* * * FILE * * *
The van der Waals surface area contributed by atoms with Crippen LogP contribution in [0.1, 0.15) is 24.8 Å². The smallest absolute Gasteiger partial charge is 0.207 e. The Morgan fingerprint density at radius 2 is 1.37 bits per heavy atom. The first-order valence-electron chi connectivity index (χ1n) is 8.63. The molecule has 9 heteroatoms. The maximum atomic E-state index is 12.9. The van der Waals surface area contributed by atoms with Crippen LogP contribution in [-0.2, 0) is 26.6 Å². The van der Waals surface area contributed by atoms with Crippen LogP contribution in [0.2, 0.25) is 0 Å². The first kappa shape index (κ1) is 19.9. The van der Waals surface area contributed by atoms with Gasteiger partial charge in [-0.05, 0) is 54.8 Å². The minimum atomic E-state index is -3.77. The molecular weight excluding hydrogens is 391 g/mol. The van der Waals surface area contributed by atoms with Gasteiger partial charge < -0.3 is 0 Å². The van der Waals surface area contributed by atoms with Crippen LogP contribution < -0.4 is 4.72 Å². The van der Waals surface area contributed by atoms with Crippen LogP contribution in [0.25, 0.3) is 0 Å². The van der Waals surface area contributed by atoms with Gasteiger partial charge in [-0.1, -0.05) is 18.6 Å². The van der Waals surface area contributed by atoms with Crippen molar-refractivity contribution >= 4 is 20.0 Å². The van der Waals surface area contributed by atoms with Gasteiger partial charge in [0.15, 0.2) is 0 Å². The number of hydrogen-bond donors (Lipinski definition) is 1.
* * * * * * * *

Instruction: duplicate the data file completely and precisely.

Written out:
The van der Waals surface area contributed by atoms with Crippen LogP contribution in [0.1, 0.15) is 24.8 Å². The smallest absolute Gasteiger partial charge is 0.207 e. The Morgan fingerprint density at radius 2 is 1.37 bits per heavy atom. The first-order valence-electron chi connectivity index (χ1n) is 8.63. The molecule has 9 heteroatoms. The maximum atomic E-state index is 12.9. The van der Waals surface area contributed by atoms with Crippen LogP contribution in [-0.2, 0) is 26.6 Å². The van der Waals surface area contributed by atoms with Crippen LogP contribution in [0.2, 0.25) is 0 Å². The first kappa shape index (κ1) is 19.9. The van der Waals surface area contributed by atoms with Gasteiger partial charge in [-0.05, 0) is 54.8 Å². The minimum atomic E-state index is -3.77. The molecular weight excluding hydrogens is 391 g/mol. The van der Waals surface area contributed by atoms with Gasteiger partial charge < -0.3 is 0 Å². The van der Waals surface area contributed by atoms with Crippen LogP contribution < -0.4 is 4.72 Å². The van der Waals surface area contributed by atoms with Crippen LogP contribution in [0.25, 0.3) is 0 Å². The van der Waals surface area contributed by atoms with Gasteiger partial charge in [-0.1, -0.05) is 18.6 Å². The van der Waals surface area contributed by atoms with Crippen molar-refractivity contribution >= 4 is 20.0 Å². The van der Waals surface area contributed by atoms with Gasteiger partial charge in [0.15, 0.2) is 0 Å². The number of hydrogen-bond donors (Lipinski definition) is 1.